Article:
Proper insurance coverage is crucial to any business but it is particularly important in a small business and in this economy when every expense needs to be examined.
In a recent IRIS chapter meeting we began a discussion about insurance needs and getting straight answers from agents about what is and is not covered in our policies. It often seems as if coverage is subject to interpretation. In several instances, members who had the same policies were told by one agent that they had coverage for specific services while another in the same office told them they weren't. How often does this happen?
Insurance can be confusing enough without having to wonder if the agents understand what they are selling you.
There are no standards of coverage for stagers and redesigners as far as I know. Please correct me if I am wrong. There may be variables depending on what services are offered and if you tend to work in with higher end properties where damage to the premises or furnishings may involve more expensive claims. An informal survey indicated $1-2M liability coverage as average.
One key to getting proper coverage is to make sure your agent fully understands what your services are and specifically what it is that you do. Do you hang pictures, mirrors shelving and/or curtain rods for example? Some insurance policies may consider that altering a structure and classify what you do more in line with a contractor who does renovations, resulting in far more coverage than you may need.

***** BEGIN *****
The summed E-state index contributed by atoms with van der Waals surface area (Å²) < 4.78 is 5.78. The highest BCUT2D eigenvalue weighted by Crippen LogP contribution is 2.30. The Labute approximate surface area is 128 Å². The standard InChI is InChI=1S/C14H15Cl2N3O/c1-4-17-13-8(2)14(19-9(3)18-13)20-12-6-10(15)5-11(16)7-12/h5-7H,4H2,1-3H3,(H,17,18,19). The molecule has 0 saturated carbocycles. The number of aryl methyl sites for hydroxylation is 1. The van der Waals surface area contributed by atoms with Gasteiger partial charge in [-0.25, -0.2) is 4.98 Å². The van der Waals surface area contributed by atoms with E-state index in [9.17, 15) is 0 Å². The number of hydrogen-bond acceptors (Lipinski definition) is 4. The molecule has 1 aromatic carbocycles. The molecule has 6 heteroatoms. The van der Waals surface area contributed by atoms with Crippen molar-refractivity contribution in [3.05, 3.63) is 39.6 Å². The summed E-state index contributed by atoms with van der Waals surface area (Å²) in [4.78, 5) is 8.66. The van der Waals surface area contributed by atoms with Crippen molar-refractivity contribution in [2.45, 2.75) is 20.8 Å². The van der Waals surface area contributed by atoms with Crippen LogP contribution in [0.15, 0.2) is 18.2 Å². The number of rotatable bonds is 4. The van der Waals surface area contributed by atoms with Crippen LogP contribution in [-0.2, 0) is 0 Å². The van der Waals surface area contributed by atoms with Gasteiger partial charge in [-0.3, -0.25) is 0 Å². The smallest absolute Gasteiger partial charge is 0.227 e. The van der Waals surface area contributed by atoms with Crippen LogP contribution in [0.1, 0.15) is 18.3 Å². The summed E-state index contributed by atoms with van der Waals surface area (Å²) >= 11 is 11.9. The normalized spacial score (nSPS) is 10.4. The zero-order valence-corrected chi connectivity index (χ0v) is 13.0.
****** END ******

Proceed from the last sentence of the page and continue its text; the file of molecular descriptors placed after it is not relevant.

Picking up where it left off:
You might also be classified as an interior designer (be careful of that for other reasons) which may cost you more since they often specify structural changes and so are subject to liability claims stagers and redesigners wouldn't encounter.
Do you have business equipment insurance for your office as well as your tools? What is it costing you compared to what it would cost to replace each piece?
It is difficut to compare policies on your own. Not only the wording but the nuances of terms as applied to set circumstance by each company can make it incomprehensible. A good agent should be able to help you find the right coverage.
Make a list of questions and get answers in writing. If you get a "take it or leave it" attitude or impatience over your questions it's time to go elsewhere. Go over your policy when you get it to be sure it covers what was discussed and to clarify any items you don't understand.
Have you had a good/bad experience with obtaining insurance? Worried that you are under or over insured? Please share!